Friday, February 26, 2010

Hearts, flowers, and the occasional death ray

Full disclosure: I don’t read romance novels. I don’t, as a rule, watch romantic movies. I get as weepy as the next geek-girl over Simon and Kaylee or Odysseus and Penelope, but I’m basically there for the explosions and the swordfights and the witty banter and the odd theme smacking me upside the head. And yet, in the dozen or so conversations I have per week about my book, I always come back to the same statement.

“Well, fundamentally, it’s a love story.”

I always feel I have to qualify the statement—“but a lot of stuff blows up”; “but it’s really funny, too”; “but most people remember the aphasic cyborg”—and yet the sentence keeps slipping out. Masks is a love story. Not that you can tell from the plot outline.

On paper, Masks is about two teenage superheroes (or, depending on your definition, superhero wannabes) thrown together by a piece of forbidden information. Rae (Peregrine) witnesses the internationally renowned superhero Cobalt trying to murder an unarmed villain. She saves the villain’s life, but Cobalt runs her down and tries to kill her before she can talk about what she’s seen. It looks pretty grim for Rae until Trevor (no codename because he lives off-grid) steps in and saves her life, blowing his cover in the process. They’re stuck with each other until they can find out what Cobalt is up to and stop him more permanently. The trail leads them from the depths of a supervillain pub to the shining corridors of a superteam’s airship, soaring above the city. There are several large fights and many more small ones, a lot of snarky banter, and a sideways look at what it means to be both a teenager and a hero, including how to sneak out of fifth-period civics to stop a bank robbery and what happens when your high school’s queen bee sets her sights on your cute but oblivious superhero pal. Somehow in all of this, the world gets saved. Mostly.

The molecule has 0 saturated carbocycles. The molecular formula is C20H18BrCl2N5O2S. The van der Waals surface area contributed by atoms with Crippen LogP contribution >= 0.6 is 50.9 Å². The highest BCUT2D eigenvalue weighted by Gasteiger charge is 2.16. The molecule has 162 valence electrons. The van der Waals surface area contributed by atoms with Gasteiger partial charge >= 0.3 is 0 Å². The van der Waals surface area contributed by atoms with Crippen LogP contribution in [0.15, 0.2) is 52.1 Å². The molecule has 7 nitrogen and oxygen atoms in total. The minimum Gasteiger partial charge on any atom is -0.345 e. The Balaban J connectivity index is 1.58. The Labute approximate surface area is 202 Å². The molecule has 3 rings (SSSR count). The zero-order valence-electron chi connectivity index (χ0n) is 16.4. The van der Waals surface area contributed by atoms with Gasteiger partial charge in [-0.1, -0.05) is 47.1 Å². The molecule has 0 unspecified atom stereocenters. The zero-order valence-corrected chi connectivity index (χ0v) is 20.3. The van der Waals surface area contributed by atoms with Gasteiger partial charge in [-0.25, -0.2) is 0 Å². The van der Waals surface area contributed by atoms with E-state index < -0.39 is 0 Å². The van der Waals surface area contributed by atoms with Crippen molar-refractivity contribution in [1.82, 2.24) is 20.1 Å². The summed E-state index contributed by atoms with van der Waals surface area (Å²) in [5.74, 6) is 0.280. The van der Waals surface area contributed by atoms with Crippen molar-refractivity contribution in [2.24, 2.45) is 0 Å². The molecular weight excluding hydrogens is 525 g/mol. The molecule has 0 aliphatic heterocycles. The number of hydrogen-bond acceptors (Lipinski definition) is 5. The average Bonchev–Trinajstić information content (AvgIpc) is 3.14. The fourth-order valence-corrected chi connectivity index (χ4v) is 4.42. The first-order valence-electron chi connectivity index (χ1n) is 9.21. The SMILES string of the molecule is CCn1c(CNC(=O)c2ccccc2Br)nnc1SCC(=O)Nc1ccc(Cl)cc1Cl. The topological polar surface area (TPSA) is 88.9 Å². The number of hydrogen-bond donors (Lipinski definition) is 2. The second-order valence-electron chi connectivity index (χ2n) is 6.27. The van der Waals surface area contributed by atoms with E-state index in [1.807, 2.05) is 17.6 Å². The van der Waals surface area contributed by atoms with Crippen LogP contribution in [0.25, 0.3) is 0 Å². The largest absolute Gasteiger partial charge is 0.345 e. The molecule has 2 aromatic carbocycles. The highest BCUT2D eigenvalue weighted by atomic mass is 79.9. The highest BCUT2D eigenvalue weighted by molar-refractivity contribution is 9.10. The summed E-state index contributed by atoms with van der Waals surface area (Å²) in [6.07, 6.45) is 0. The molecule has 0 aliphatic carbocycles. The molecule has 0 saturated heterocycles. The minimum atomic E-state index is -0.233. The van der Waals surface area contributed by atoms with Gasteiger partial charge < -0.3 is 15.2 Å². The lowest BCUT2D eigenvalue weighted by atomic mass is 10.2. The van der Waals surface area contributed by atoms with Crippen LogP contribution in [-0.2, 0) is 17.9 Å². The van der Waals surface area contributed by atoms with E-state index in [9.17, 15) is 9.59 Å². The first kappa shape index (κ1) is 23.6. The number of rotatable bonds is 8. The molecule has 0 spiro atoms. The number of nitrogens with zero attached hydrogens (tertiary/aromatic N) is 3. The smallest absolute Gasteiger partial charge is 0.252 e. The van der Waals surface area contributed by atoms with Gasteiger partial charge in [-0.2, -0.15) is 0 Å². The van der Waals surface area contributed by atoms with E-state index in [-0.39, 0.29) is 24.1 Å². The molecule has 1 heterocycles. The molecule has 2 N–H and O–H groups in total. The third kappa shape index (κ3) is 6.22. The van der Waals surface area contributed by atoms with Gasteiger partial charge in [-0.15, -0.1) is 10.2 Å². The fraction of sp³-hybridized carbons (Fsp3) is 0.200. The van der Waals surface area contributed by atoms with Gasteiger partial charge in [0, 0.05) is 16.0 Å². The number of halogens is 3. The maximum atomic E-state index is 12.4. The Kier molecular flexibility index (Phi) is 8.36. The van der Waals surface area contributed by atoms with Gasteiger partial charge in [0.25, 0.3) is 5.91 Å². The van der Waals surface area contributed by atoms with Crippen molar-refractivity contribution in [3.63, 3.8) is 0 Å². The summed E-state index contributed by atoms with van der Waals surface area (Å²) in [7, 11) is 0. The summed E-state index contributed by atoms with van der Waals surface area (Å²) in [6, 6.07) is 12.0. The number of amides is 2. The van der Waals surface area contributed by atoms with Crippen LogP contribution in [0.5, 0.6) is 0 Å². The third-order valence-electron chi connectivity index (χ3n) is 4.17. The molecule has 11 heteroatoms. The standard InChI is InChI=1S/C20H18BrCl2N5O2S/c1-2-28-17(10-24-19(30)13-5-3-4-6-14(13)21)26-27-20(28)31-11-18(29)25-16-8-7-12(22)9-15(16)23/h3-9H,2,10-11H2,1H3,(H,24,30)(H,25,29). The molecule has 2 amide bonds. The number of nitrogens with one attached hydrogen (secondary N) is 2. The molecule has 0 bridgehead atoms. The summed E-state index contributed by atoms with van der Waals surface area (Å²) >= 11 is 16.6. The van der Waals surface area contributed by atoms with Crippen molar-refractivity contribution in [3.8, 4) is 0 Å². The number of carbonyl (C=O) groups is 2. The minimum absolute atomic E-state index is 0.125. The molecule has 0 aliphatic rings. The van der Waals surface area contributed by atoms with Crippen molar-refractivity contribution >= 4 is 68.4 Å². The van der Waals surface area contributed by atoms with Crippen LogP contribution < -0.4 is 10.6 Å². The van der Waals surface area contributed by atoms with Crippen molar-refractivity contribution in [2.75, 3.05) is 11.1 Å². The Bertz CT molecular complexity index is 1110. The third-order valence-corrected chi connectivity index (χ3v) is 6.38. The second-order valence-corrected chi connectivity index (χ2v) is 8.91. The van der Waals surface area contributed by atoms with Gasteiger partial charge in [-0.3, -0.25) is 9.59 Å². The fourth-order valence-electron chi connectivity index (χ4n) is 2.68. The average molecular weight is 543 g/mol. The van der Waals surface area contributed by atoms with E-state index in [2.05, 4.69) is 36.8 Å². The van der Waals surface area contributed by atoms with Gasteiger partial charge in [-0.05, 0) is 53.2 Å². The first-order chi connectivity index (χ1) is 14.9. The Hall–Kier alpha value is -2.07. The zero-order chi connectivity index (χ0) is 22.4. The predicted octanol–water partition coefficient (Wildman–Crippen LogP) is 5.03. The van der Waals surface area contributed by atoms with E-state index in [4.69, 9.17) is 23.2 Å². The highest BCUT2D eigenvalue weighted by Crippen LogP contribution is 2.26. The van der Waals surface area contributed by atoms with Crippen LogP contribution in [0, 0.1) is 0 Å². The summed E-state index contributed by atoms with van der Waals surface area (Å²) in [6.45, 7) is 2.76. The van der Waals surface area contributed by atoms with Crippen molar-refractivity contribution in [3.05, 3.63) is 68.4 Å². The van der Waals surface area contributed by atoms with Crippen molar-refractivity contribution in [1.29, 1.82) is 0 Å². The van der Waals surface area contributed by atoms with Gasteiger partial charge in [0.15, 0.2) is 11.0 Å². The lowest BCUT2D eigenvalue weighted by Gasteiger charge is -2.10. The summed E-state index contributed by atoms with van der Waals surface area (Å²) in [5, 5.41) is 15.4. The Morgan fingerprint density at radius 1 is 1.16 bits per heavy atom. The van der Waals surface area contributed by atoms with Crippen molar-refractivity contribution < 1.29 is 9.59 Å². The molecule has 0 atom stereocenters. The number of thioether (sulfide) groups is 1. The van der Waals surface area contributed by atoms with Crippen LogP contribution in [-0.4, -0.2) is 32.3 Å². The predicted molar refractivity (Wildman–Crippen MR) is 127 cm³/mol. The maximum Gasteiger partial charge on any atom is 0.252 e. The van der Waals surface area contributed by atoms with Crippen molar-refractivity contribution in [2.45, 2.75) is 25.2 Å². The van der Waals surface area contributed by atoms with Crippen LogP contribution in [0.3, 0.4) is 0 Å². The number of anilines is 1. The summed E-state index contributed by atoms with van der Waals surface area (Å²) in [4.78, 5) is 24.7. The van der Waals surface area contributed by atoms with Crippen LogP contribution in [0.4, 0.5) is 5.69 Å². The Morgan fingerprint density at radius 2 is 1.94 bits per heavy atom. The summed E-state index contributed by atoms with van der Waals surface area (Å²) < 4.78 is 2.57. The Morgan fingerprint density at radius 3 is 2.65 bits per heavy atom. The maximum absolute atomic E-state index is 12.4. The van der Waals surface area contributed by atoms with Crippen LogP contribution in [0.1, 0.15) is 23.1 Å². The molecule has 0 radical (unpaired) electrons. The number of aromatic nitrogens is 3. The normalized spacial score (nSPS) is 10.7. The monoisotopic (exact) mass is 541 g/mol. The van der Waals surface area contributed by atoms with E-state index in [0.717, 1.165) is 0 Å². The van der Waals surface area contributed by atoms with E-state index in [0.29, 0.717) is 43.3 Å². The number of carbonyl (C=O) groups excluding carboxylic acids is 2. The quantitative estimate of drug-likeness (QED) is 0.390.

I joke that Masks is a cockeyed combination of Batman and Buffy the Vampire Slayer. This makes people laugh and nod and say they want to read it. All well and good. But how did a wacky superhero romp by someone who doesn’t even read romance turn into a love story?

The short answer is: completely by accident. As I’ve said in previous entries, I created Trevor as a throwaway character—he was supposed to die in his first appearance, which I wrote when I was 17. He got a last-second reprieve because I felt sorry for him, and as I wrote more stories, he forced himself into them with increasing frequency until he finally developed a full-blown crush on Rae, who was unfortunately seeing someone else at the time.

But when you put one teenage girl and one teenage boy in a novel, and they’re both het, people expect things to happen. And in this case, naturally, the characters refused to cooperate.

Trevor was charmingly mushy in the series, but now that I’d made him a damaged ex-sidekick living in the shadows and on the run from dark forces, and now that the novel was so heavily about all that, he had more immediate things than romance on his mind. (I knew I shouldn’t have made him so smart.) And in order to write Rae as someone who constructs elaborate cover identities so as to avoid involving civilians in her life as a mask, I had to build walls high and strong around her real personality. I shouldn’t have made her so smart, either.) Try as I might, I just couldn’t get to the gushy-declarations-of-love scene. Rae and Trevor wouldn’t do it. The characters in my head broke scene and turned to me, scowling, arms crossed and feet tapping, waiting for me to write something that was worth living out. (Some people have told me that characters who have minds of their own and take over their own stories is a sign of vivid, fully developed writing. Others have told me it’s a sign of mental illness. I say there’s a fine line between the two, and I am merrily erasing that line and replacing it with the proverbial trout.)

Finally, I recalled why I don’t read straight-up romances. I find them dull. You want me to read 150 to 300 pages just to find out whether the two pretty people on the cover end up together? Assuming I even like them, I’m well aware that they’re on that cover together for a reason. There’s no pleasure in waiting for them to figure out what I already know, especially if they’re going to be mushy about it. Where’s the suspense in that? I treasure my friends, but after two hours of blather about a perfect new boyfriend, I’m ready to stick a spork in my eye. It’s been said that the dullest story ever written was, “He loved her and she loved him and they both lived happily ever after.” I love seeing my friends happy, but I prefer conflict in my entertainment, and that requires a certain amount of mystery, and a certain amount of misery.